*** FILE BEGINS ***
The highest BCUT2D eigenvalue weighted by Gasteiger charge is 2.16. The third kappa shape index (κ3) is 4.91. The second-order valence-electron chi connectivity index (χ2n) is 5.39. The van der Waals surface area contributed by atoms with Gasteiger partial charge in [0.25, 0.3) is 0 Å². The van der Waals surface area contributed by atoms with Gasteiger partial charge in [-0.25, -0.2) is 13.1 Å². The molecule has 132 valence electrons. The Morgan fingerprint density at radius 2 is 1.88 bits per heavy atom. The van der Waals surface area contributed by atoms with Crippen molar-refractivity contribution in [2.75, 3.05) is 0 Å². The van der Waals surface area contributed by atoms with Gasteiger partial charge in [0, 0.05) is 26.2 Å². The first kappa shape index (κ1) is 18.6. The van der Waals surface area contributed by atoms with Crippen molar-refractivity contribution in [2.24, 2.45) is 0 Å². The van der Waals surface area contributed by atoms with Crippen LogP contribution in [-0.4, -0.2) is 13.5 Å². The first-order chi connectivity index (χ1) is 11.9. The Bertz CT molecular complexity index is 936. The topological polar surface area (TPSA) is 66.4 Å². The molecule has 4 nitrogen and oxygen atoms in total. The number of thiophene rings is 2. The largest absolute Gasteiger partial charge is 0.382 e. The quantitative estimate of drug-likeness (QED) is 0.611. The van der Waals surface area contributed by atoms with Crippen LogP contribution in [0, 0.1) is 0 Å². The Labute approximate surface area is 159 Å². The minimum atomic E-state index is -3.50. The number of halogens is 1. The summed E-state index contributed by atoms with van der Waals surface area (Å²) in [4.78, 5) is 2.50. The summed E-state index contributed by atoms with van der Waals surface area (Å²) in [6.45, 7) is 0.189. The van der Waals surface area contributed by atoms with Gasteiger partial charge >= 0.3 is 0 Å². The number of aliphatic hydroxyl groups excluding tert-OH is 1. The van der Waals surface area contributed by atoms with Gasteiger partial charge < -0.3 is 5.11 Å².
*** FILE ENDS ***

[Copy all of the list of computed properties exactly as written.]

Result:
The highest BCUT2D eigenvalue weighted by Gasteiger charge is 2.16. The third kappa shape index (κ3) is 4.91. The second-order valence-electron chi connectivity index (χ2n) is 5.39. The van der Waals surface area contributed by atoms with Gasteiger partial charge in [0.25, 0.3) is 0 Å². The van der Waals surface area contributed by atoms with Gasteiger partial charge in [-0.25, -0.2) is 13.1 Å². The molecule has 132 valence electrons. The Morgan fingerprint density at radius 2 is 1.88 bits per heavy atom. The van der Waals surface area contributed by atoms with Crippen molar-refractivity contribution in [2.75, 3.05) is 0 Å². The van der Waals surface area contributed by atoms with Gasteiger partial charge in [0, 0.05) is 26.2 Å². The first kappa shape index (κ1) is 18.6. The van der Waals surface area contributed by atoms with Crippen molar-refractivity contribution in [2.24, 2.45) is 0 Å². The van der Waals surface area contributed by atoms with Crippen LogP contribution in [-0.4, -0.2) is 13.5 Å². The first-order chi connectivity index (χ1) is 11.9. The Bertz CT molecular complexity index is 936. The topological polar surface area (TPSA) is 66.4 Å². The molecule has 4 nitrogen and oxygen atoms in total. The number of thiophene rings is 2. The largest absolute Gasteiger partial charge is 0.382 e. The quantitative estimate of drug-likeness (QED) is 0.611. The van der Waals surface area contributed by atoms with Crippen LogP contribution in [0, 0.1) is 0 Å². The Labute approximate surface area is 159 Å². The minimum atomic E-state index is -3.50. The number of halogens is 1. The summed E-state index contributed by atoms with van der Waals surface area (Å²) in [4.78, 5) is 2.50. The summed E-state index contributed by atoms with van der Waals surface area (Å²) in [6.45, 7) is 0.189. The van der Waals surface area contributed by atoms with Gasteiger partial charge >= 0.3 is 0 Å². The number of aliphatic hydroxyl groups excluding tert-OH is 1. The van der Waals surface area contributed by atoms with Gasteiger partial charge < -0.3 is 5.11 Å².